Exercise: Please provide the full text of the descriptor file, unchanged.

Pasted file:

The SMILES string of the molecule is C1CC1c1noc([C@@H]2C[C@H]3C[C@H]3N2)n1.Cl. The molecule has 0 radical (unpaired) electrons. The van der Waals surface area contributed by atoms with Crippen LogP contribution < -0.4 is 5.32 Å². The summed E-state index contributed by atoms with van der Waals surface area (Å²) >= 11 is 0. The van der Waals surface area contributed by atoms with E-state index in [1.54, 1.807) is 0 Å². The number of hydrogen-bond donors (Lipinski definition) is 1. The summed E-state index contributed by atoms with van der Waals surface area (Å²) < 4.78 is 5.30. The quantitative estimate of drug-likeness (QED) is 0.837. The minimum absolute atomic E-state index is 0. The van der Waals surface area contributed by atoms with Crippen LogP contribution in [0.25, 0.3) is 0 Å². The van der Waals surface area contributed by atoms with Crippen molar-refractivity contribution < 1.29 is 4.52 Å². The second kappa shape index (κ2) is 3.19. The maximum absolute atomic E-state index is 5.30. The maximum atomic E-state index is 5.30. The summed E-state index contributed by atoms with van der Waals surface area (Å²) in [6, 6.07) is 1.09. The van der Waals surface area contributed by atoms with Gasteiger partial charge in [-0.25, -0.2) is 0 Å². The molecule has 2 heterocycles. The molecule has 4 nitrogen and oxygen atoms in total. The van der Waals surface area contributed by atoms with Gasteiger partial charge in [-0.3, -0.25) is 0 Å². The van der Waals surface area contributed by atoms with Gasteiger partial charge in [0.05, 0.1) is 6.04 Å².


The SMILES string of the molecule is C1CC1c1noc([C@@H]2C[C@H]3C[C@H]3N2)n1.Cl. The molecule has 0 radical (unpaired) electrons. The van der Waals surface area contributed by atoms with Crippen LogP contribution < -0.4 is 5.32 Å². The summed E-state index contributed by atoms with van der Waals surface area (Å²) >= 11 is 0. The van der Waals surface area contributed by atoms with E-state index in [1.54, 1.807) is 0 Å². The number of hydrogen-bond donors (Lipinski definition) is 1. The summed E-state index contributed by atoms with van der Waals surface area (Å²) < 4.78 is 5.30. The quantitative estimate of drug-likeness (QED) is 0.837. The minimum absolute atomic E-state index is 0. The van der Waals surface area contributed by atoms with Crippen LogP contribution in [0.25, 0.3) is 0 Å². The van der Waals surface area contributed by atoms with Crippen molar-refractivity contribution < 1.29 is 4.52 Å². The second kappa shape index (κ2) is 3.19. The maximum absolute atomic E-state index is 5.30. The maximum atomic E-state index is 5.30. The summed E-state index contributed by atoms with van der Waals surface area (Å²) in [6, 6.07) is 1.09. The van der Waals surface area contributed by atoms with Gasteiger partial charge in [-0.25, -0.2) is 0 Å². The molecule has 2 heterocycles. The molecule has 4 nitrogen and oxygen atoms in total. The van der Waals surface area contributed by atoms with Gasteiger partial charge in [-0.3, -0.25) is 0 Å². The van der Waals surface area contributed by atoms with Gasteiger partial charge in [0.05, 0.1) is 6.04 Å².